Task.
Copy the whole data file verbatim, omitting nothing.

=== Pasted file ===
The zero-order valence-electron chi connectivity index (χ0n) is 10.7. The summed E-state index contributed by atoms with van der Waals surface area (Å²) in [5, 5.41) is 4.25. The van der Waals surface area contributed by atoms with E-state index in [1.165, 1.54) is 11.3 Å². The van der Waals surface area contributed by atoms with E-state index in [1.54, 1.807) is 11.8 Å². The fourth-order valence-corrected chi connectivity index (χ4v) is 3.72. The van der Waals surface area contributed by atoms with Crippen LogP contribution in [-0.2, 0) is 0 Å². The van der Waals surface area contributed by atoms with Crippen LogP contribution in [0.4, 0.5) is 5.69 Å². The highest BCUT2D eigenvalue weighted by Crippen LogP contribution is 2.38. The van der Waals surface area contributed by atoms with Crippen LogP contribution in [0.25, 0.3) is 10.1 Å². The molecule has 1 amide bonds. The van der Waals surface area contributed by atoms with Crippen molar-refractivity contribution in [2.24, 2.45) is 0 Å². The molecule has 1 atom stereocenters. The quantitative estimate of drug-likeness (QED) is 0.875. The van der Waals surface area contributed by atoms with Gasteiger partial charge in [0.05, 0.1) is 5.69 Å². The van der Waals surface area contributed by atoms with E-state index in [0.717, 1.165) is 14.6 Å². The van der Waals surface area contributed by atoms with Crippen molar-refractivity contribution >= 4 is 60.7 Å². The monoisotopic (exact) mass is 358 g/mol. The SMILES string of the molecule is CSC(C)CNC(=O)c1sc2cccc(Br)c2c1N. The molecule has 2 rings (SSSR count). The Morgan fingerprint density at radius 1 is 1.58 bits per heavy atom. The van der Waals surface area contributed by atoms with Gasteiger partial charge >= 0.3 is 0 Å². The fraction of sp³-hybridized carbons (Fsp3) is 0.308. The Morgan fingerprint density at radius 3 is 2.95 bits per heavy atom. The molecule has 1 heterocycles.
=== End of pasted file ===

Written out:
The zero-order valence-electron chi connectivity index (χ0n) is 10.7. The summed E-state index contributed by atoms with van der Waals surface area (Å²) in [5, 5.41) is 4.25. The van der Waals surface area contributed by atoms with E-state index in [1.165, 1.54) is 11.3 Å². The van der Waals surface area contributed by atoms with E-state index in [1.54, 1.807) is 11.8 Å². The fourth-order valence-corrected chi connectivity index (χ4v) is 3.72. The van der Waals surface area contributed by atoms with Crippen LogP contribution in [-0.2, 0) is 0 Å². The van der Waals surface area contributed by atoms with Crippen LogP contribution in [0.4, 0.5) is 5.69 Å². The highest BCUT2D eigenvalue weighted by Crippen LogP contribution is 2.38. The van der Waals surface area contributed by atoms with Crippen LogP contribution in [0.25, 0.3) is 10.1 Å². The molecule has 1 amide bonds. The van der Waals surface area contributed by atoms with Crippen molar-refractivity contribution in [2.24, 2.45) is 0 Å². The molecule has 1 atom stereocenters. The quantitative estimate of drug-likeness (QED) is 0.875. The van der Waals surface area contributed by atoms with Gasteiger partial charge in [0.05, 0.1) is 5.69 Å². The van der Waals surface area contributed by atoms with E-state index in [0.717, 1.165) is 14.6 Å². The van der Waals surface area contributed by atoms with Crippen molar-refractivity contribution >= 4 is 60.7 Å². The monoisotopic (exact) mass is 358 g/mol. The SMILES string of the molecule is CSC(C)CNC(=O)c1sc2cccc(Br)c2c1N. The molecule has 2 rings (SSSR count). The Morgan fingerprint density at radius 1 is 1.58 bits per heavy atom. The van der Waals surface area contributed by atoms with Gasteiger partial charge >= 0.3 is 0 Å². The fraction of sp³-hybridized carbons (Fsp3) is 0.308. The Morgan fingerprint density at radius 3 is 2.95 bits per heavy atom. The molecule has 1 heterocycles.